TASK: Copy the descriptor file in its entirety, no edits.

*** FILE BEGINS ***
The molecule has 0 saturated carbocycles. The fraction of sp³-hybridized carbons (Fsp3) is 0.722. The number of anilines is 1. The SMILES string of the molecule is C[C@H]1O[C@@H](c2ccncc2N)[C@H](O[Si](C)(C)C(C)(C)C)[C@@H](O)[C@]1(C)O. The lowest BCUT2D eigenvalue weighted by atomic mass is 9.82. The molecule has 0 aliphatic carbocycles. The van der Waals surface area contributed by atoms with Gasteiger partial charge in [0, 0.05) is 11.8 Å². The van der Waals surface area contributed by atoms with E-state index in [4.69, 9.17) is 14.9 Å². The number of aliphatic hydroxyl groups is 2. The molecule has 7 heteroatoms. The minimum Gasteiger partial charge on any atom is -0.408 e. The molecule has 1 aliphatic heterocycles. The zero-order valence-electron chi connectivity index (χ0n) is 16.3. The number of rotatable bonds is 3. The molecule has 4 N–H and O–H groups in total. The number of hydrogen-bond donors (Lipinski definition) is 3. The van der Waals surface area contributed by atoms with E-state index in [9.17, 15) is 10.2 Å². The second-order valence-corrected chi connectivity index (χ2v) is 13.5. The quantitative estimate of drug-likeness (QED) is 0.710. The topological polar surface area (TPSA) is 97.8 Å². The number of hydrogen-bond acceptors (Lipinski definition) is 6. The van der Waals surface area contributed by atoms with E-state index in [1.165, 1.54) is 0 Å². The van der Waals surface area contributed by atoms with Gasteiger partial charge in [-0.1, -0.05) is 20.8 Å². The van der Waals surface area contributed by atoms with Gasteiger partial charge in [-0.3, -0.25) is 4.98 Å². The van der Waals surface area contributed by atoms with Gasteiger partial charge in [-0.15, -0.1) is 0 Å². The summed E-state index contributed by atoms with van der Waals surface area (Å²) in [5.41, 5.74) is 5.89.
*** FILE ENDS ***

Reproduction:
The molecule has 0 saturated carbocycles. The fraction of sp³-hybridized carbons (Fsp3) is 0.722. The number of anilines is 1. The SMILES string of the molecule is C[C@H]1O[C@@H](c2ccncc2N)[C@H](O[Si](C)(C)C(C)(C)C)[C@@H](O)[C@]1(C)O. The lowest BCUT2D eigenvalue weighted by atomic mass is 9.82. The molecule has 0 aliphatic carbocycles. The van der Waals surface area contributed by atoms with Gasteiger partial charge in [0, 0.05) is 11.8 Å². The van der Waals surface area contributed by atoms with E-state index in [4.69, 9.17) is 14.9 Å². The number of aliphatic hydroxyl groups is 2. The molecule has 7 heteroatoms. The minimum Gasteiger partial charge on any atom is -0.408 e. The molecule has 1 aliphatic heterocycles. The zero-order valence-electron chi connectivity index (χ0n) is 16.3. The number of rotatable bonds is 3. The molecule has 4 N–H and O–H groups in total. The number of hydrogen-bond donors (Lipinski definition) is 3. The van der Waals surface area contributed by atoms with E-state index in [9.17, 15) is 10.2 Å². The second-order valence-corrected chi connectivity index (χ2v) is 13.5. The quantitative estimate of drug-likeness (QED) is 0.710. The topological polar surface area (TPSA) is 97.8 Å². The number of hydrogen-bond acceptors (Lipinski definition) is 6. The van der Waals surface area contributed by atoms with E-state index in [1.165, 1.54) is 0 Å². The van der Waals surface area contributed by atoms with Gasteiger partial charge in [-0.1, -0.05) is 20.8 Å². The van der Waals surface area contributed by atoms with Gasteiger partial charge in [-0.3, -0.25) is 4.98 Å². The van der Waals surface area contributed by atoms with Gasteiger partial charge in [-0.15, -0.1) is 0 Å². The summed E-state index contributed by atoms with van der Waals surface area (Å²) in [5.41, 5.74) is 5.89.